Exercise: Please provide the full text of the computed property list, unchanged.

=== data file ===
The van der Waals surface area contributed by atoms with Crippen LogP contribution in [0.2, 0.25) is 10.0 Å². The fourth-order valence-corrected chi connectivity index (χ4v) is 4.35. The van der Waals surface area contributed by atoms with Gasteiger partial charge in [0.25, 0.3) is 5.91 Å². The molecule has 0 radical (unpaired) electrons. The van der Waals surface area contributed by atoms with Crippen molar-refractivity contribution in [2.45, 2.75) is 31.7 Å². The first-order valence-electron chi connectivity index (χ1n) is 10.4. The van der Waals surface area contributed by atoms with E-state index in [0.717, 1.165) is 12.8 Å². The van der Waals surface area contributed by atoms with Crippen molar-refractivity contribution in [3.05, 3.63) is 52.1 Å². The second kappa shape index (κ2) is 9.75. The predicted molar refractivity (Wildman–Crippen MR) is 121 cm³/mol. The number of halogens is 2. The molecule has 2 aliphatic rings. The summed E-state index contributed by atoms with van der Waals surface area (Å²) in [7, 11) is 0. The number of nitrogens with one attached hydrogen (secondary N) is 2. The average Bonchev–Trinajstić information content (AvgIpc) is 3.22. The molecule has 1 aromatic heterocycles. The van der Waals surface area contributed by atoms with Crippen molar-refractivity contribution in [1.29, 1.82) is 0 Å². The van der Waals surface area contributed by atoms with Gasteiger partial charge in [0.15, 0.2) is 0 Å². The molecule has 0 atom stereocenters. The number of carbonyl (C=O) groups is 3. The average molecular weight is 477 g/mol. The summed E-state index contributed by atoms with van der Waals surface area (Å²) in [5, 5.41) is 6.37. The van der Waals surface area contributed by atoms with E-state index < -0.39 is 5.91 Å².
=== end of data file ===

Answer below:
The van der Waals surface area contributed by atoms with Crippen LogP contribution in [0.2, 0.25) is 10.0 Å². The fourth-order valence-corrected chi connectivity index (χ4v) is 4.35. The van der Waals surface area contributed by atoms with Gasteiger partial charge in [0.25, 0.3) is 5.91 Å². The molecule has 0 radical (unpaired) electrons. The van der Waals surface area contributed by atoms with Crippen molar-refractivity contribution in [2.45, 2.75) is 31.7 Å². The first-order valence-electron chi connectivity index (χ1n) is 10.4. The van der Waals surface area contributed by atoms with E-state index in [0.717, 1.165) is 12.8 Å². The van der Waals surface area contributed by atoms with Crippen molar-refractivity contribution in [3.05, 3.63) is 52.1 Å². The second kappa shape index (κ2) is 9.75. The predicted molar refractivity (Wildman–Crippen MR) is 121 cm³/mol. The number of halogens is 2. The molecule has 2 aliphatic rings. The summed E-state index contributed by atoms with van der Waals surface area (Å²) in [7, 11) is 0. The number of nitrogens with one attached hydrogen (secondary N) is 2. The average Bonchev–Trinajstić information content (AvgIpc) is 3.22. The molecule has 1 aromatic heterocycles. The van der Waals surface area contributed by atoms with Crippen molar-refractivity contribution in [1.29, 1.82) is 0 Å². The van der Waals surface area contributed by atoms with Gasteiger partial charge in [0.15, 0.2) is 0 Å². The molecule has 0 atom stereocenters. The number of carbonyl (C=O) groups is 3. The average molecular weight is 477 g/mol. The summed E-state index contributed by atoms with van der Waals surface area (Å²) in [5, 5.41) is 6.37. The van der Waals surface area contributed by atoms with E-state index < -0.39 is 5.91 Å².